Wednesday/ passports and visas

It was rainy this morning, and cleared up later.  I don’t mind the rain at all.  One of Seattle’s monikers is Rain City, after all. (For a while there was Jet City, while Boeing was still headquartered here, and we have Emerald City for tourists, a better one than Rain City, I’m sure).

It was a busy day, but not too hectic.  I bought a Mandarin phrasebook (the inevitable panda on the little guy’s shirt), a Hong Kong book, and a Chinese character study book. Sounds like I’m serious about learning some Chines,  but all I hope for is to make a start with, say 200 or so characters !

My passport and multiple-entry visa will arrive tomorrow (the first visa only allowed two entries, and I have used both).  I also went ahead today and applied for an ‘enhanced’ drivers license that can be used to cross the border into Canada and Mexico by car, ferry or rail (or foot, I suppose) – just in case I had to send in my passport, and then want to go up to Vancouver for the weekend.   I was allowed to smile, see? : ) which surprised me because I thought smiling distorts the biometric data gleaned from one’s face (lines between the eyes, nose and mouth) on the picture.

Tonight my friends & I went to a nice neighborhood bar for cocktails, beers and pub food. It was wonderful – it always is.



Thursday/ seafood restaurant

I love the old-fashioned neon signage at this seafood restaurant in Dameisha.

At the top: 凤凰之王 (fèng zhī wáng) King of Phoenix, the name of the restaurant, I assume. The lettering on the lower level 美味凤之王海鲜餐 (Měiwèi fèng zhī wáng hǎixiān cān) translates to something like Delicious Phoenix King Seafood Meal. (Thanks to Google translate). 

Wednesday/ wǔ jiào

In China, most workers take a ‘siesta’ after lunch (I thought it was only the Spanish, but no) – it is called wǔ jiào and they really have cots here at work on which they sleep for an hour after lunch!  Then they troop back in here and work with us. Not fair!  I want  some wǔ jiào too!

Tuesday/ green tea mug

Green tea is very popular among my Chinese colleagues here at work.
The mugs have lids on, to keep the tea hot a little longer.

My company-issued green tea mug. The crane is part of the logo of the company. The Chinese characters 中国广东核电 Zhōngguó guǎngdōng hédiàn translates to China Guangdong Nuclear Power.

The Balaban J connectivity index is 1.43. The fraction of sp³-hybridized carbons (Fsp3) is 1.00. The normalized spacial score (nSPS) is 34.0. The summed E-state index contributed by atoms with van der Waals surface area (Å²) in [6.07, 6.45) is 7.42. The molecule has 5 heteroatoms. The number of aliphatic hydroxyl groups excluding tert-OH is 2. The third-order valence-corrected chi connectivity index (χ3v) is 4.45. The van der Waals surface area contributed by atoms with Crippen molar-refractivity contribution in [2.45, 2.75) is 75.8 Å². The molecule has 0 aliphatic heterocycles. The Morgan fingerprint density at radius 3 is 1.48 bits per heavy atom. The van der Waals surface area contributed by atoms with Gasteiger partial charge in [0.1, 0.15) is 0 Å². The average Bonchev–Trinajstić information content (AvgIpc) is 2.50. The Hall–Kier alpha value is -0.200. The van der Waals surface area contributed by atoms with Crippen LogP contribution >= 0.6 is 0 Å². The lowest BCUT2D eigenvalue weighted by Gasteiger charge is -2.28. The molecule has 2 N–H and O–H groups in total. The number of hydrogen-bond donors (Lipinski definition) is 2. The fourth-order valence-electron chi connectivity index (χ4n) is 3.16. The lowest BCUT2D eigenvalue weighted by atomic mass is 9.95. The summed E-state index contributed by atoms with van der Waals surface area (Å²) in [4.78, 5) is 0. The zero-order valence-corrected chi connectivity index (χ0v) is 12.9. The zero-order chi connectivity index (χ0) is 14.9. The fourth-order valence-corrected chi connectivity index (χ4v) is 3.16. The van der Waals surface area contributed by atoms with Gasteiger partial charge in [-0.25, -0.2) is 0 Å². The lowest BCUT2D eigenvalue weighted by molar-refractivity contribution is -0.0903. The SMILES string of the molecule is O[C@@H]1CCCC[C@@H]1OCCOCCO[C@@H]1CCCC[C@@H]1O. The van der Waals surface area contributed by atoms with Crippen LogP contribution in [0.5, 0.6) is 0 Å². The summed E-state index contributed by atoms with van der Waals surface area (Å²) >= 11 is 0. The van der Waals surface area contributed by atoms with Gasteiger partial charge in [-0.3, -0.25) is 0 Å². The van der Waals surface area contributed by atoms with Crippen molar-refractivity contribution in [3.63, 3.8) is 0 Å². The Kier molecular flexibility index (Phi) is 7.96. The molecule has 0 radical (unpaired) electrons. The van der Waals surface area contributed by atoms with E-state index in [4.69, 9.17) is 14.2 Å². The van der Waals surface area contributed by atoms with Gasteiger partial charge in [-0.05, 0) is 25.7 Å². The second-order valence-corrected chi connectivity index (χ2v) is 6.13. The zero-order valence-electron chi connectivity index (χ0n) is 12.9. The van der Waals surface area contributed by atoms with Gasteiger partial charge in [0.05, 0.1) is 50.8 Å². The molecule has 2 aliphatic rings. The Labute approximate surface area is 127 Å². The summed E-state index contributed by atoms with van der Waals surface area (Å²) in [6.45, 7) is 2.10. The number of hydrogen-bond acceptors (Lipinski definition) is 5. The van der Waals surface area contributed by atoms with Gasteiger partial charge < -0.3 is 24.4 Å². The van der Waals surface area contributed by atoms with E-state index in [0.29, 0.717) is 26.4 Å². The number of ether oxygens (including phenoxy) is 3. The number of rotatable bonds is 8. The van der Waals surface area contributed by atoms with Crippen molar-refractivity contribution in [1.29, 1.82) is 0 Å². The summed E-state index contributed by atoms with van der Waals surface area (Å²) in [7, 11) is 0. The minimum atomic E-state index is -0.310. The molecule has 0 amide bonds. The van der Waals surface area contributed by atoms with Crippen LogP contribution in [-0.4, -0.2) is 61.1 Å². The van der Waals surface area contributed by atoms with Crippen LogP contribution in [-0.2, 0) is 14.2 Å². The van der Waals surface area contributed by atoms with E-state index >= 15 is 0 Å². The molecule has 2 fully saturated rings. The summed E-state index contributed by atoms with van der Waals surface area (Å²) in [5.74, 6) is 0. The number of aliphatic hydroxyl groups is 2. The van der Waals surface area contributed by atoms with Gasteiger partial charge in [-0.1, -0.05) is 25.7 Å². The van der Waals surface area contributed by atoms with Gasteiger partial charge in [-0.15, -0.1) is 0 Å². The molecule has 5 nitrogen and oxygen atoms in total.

Monday’s done

Back at the apartment, Monday at work behind me.   Today I saw an SAP screen in Chinese alongside the English version.  The English is flawlessly lucid – and the Chinese unfathomably foreign! 🙂   Here is how Chinese characters are entered into any system : a Chinese computer keyboard is very close to a Western style keyboard, but the user types in syllables or English phonetic equivalents of Chinese characters. Embedded software interprets the keystrokes and pops the Chinese character into the application. Even more fascinating is to see a Chinese person actually writing these squiggly spidery characters on a piece of paper or on the whiteboard.  How did you ever learn to do that? I wanted to ask them. (Answer: 15 years of education, at home and in school).


Tuesday/ entrance 入口, and exit 出口

I’m learning a little bit more about the written Chinese language, a language of pictographs.  Many basic Chinese characters are in fact, highly stylized pictures of what they present.
Around 9 out of 10 characters is a combination of a ‘meaning’ element and a ‘sound’ element.
A contemporary Chinese person might know and use between 6,000 and 8,000 characters – but one can get by with as few as 2,000 or 3,000.

The two characters 入口 rù kǒu on the sign below stand for ‘entrance’. A depiction of a person that goes through a door, opening, gate.

‘Exit’ looks like this 出口 chū kǒu. That first character is a foot, coming out from an enclosure! The foot is leaving through a door, or gate.


Saturday/ Walmart in Shenzhen